Posted 16th January 2015 | By ExtraMile

Design and development trends on the web come and go. While some stick around for the long haul, others don’t quite take off in the same way and are perhaps better off left to die out. Then there’s the utterly outdated that are in major need of a face-lift.

In this blog, I’ll be taking a look at some of my favourite techniques out there, as well as some not so great examples.

Design and development trends on the web come and go. While some stick around for the long haul, others don’t quite take off in the same way and are perhaps better off left to die out. Then there’s the utterly outdated that are in major need of a face-lift.

In this blog, I’ll be taking a look at some of my favourite techniques out there, as well as some not so great examples.

Let’s start with the good.

 

Flat design

All the rage nowadays. Apple have moved away from the use of gradients and shadows for the 3D-like effect since the introduction of iOS7. It’s a modern approach to web design that you’ll see is favoured by tech companies/start-ups and design agencies, but many more industries too.

Screen-Shot-2015-01-16-at-12.42

Responsive Design

This has been preached about in many of our previous blogs and the technology has been around for a while now, but it’s not going anywhere. Recent stats will tell you that the adoption of RWD on the web is constantly on the rise, as well as mobile/tablet website traffic.

My love for Nando’s knows no bounds, but I’m also quite fond of their responsive website. Peep the layouts below:

Screen-Shot-2015-01-16-at-12.55

Screen Shot 2015-01-16 at 12.56.04

Storytelling and journeys with endless scrolling

 

The popularity of websites with an infinite scroll have soared recently. They’re usually used to focus on a particular product, service or theme and allow the user to follow the journey using their mouse or trackpad to scroll through the website and trigger content to switch, as well as introduce effects and animations into the mix.

I’m a big fan of this concept for demonstrating innovative and creative visuals and development techniques, however find the user experience aspect to be somewhat of a let down. Often we as users want to be able to reach the content relevant to us quickly and easily and this technique can sometimes prevent that. 

Here’s one of my favourite implementations, as not only is it slick but it’s not too lengthy and allows you to jump to other areas of the site using the navigation. I also love the little plane that guides your movement through the site!

http://www.fluger.com/

Screen-Shot-2015-01-16-at-14.28

 

Video backgrounds

 

Although screen sizes are getting smaller with the expanding mobile market, we now have an ever growing range of HD and Retina displays and a raft of HTML5 video technology, perfect for executing full screen videos and taking beautiful background imagery to the next level.

This technique can range from subtly moving animations to full blown videos or CGI creations with overlays that the user can interact with. 

Check out a unique take on this below in Reebok’s latest CrossFit campaign

http://lookbook.reebok.com/fw/womens-training/look1

Screen-Shot-2015-01-16-at-14.43

And now for the bad.

Left-aligned and fixed width

 

Don’t get me wrong, there are some great examples of left aligned websites out there...but it’s probably not the best approach to build your website within a fixed width container (usually to a pretty small screen size - think 1000px) and align it to the left. With modern screen sizes, you’re left with a heap of redundant space on the right that just looks plain weird.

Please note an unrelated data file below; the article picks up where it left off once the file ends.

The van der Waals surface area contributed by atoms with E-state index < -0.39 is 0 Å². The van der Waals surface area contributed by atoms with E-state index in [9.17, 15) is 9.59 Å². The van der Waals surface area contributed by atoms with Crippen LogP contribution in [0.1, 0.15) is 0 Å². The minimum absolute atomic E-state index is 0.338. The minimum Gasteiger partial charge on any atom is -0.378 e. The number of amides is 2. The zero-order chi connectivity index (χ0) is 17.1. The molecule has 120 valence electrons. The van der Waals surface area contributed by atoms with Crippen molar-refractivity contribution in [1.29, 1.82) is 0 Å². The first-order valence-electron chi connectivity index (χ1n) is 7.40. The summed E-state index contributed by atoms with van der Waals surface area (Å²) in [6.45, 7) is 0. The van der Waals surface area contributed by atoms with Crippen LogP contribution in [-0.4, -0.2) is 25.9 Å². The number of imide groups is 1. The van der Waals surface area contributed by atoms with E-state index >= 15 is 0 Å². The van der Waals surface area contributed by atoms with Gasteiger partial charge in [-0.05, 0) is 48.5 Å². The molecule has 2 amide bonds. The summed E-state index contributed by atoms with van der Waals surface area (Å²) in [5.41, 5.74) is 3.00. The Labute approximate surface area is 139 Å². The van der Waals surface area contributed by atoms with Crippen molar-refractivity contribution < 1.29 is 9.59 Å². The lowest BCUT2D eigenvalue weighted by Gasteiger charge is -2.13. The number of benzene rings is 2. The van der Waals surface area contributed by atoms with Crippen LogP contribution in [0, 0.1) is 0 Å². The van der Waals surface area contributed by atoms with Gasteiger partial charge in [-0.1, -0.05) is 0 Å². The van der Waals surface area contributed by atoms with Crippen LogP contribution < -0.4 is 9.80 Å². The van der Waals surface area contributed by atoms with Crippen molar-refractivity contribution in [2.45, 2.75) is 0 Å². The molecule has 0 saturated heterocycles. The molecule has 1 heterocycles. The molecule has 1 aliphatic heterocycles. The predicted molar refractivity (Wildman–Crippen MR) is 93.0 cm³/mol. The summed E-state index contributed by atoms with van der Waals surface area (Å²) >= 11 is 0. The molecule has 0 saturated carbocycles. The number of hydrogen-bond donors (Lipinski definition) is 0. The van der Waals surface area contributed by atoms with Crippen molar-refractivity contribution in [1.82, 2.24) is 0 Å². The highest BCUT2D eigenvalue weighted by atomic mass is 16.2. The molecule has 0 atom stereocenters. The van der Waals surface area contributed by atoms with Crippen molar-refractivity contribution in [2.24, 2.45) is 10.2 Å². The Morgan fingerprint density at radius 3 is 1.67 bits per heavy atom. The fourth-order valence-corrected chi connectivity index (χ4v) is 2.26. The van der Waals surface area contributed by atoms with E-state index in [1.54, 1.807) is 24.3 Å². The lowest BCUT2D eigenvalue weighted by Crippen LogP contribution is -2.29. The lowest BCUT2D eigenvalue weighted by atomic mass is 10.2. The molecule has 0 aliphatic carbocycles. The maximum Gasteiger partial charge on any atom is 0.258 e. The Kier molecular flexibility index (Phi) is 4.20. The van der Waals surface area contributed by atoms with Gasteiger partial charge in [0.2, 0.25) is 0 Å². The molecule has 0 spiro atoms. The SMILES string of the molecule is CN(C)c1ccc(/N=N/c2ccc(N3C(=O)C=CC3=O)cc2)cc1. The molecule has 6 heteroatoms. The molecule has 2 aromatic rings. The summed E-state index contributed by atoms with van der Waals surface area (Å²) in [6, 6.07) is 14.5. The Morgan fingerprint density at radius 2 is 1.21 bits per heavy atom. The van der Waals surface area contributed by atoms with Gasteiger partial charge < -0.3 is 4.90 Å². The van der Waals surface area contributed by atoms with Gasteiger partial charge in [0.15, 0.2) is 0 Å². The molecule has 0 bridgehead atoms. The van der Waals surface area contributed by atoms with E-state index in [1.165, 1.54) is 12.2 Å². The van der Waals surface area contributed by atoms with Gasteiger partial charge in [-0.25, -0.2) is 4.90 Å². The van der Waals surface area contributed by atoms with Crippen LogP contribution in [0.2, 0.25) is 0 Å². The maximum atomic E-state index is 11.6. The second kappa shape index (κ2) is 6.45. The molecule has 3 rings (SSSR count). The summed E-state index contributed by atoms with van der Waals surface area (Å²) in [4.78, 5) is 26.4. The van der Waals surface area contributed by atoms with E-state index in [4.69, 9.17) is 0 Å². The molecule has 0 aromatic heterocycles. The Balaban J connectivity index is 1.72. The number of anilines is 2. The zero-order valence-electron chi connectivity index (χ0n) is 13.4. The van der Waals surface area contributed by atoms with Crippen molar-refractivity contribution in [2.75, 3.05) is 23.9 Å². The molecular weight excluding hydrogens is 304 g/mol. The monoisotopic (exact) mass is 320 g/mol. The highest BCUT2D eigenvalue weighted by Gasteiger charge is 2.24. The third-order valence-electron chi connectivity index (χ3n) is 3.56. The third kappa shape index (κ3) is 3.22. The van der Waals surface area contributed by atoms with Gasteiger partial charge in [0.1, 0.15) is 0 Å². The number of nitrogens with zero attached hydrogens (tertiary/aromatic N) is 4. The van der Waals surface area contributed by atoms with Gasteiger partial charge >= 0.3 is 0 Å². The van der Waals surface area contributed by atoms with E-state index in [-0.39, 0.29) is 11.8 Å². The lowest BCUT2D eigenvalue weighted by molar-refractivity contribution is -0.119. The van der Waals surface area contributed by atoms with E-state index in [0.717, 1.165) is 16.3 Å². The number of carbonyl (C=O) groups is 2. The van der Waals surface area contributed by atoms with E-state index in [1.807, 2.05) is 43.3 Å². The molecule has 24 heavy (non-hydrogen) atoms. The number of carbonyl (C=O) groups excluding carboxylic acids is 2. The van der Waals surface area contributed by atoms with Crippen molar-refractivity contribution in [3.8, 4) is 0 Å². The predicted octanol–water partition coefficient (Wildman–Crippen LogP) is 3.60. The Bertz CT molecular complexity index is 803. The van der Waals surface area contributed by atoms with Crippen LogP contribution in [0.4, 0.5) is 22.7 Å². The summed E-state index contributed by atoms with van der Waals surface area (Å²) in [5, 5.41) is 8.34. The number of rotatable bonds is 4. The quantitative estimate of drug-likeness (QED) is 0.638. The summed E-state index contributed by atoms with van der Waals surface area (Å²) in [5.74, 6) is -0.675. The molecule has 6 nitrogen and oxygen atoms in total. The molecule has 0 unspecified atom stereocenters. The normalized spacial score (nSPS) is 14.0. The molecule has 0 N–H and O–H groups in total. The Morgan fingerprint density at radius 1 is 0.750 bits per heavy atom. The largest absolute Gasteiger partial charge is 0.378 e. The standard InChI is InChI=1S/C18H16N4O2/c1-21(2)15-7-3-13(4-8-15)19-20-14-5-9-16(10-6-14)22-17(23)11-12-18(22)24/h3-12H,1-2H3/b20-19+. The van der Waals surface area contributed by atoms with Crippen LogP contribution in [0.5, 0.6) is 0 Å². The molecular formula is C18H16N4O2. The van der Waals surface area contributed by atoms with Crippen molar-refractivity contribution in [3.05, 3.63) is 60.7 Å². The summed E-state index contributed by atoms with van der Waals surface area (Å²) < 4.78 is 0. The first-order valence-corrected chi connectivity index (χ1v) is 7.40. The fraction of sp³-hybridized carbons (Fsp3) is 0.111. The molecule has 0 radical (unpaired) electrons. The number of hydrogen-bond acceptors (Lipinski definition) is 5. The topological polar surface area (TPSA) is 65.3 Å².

I thought we left this technique back in the year 2000, but I came across this website for Adobe’s Pressroom recently. Sigh.

An even greater example of this was TSB bank’s website back in 2013. Astonishingly, they’d spent £30m on rebranding and managed to end up with a website designed for an 800x600 screen resolution. What went wrong? Thankfully they’ve revisited the design since and have a much better website in place.

tsb-blog-full

Flash websites, intros, anything Flash

Shockingly, there are still a lot of websites out there that have been fully built using Flash and not using more up-to-date technologies. Just ask James from Sales, he comes across his fair share. If not the entire website, you’re bound to come across a splash screen, banner, advertisement or interactive element of a website with no HTML5 equivalent/fallback for devices like Apple products which simply don’t support Flash. In addition to this, it’s bad for SEO/crawlability and should just be avoided.

Take a look at the images below to see how the site is viewed on a desktop and on my iPhone. Nice.

Screen-Shot-2015-01-16-at-15.36

IMG 4689

Annoying overlays and popups

 

Inspired by Brad Frost’s great little blog post on bull**** overlays, I too dislike these with a passion and I’m sure many of you out there would agree with me. Sign-up boxes, feedback requests, switching country…..no. Just no.

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The ugly?

Let’s take a look at what our some of our favourite websites looked like when they were first launched, just for laughs.

apple 1473503a

google 1473879a

twitter 1473517a

Written by Anita Mander, Studio Manager and Web Developer at ExtraMile Communications.

At ExtraMile we try to take an hour out each week to look around us at what others do and to gain inspiration and to admire people's creativity. Each post in this series is one staff member's take on the world of web, design and things online. We hope you enjoy it.

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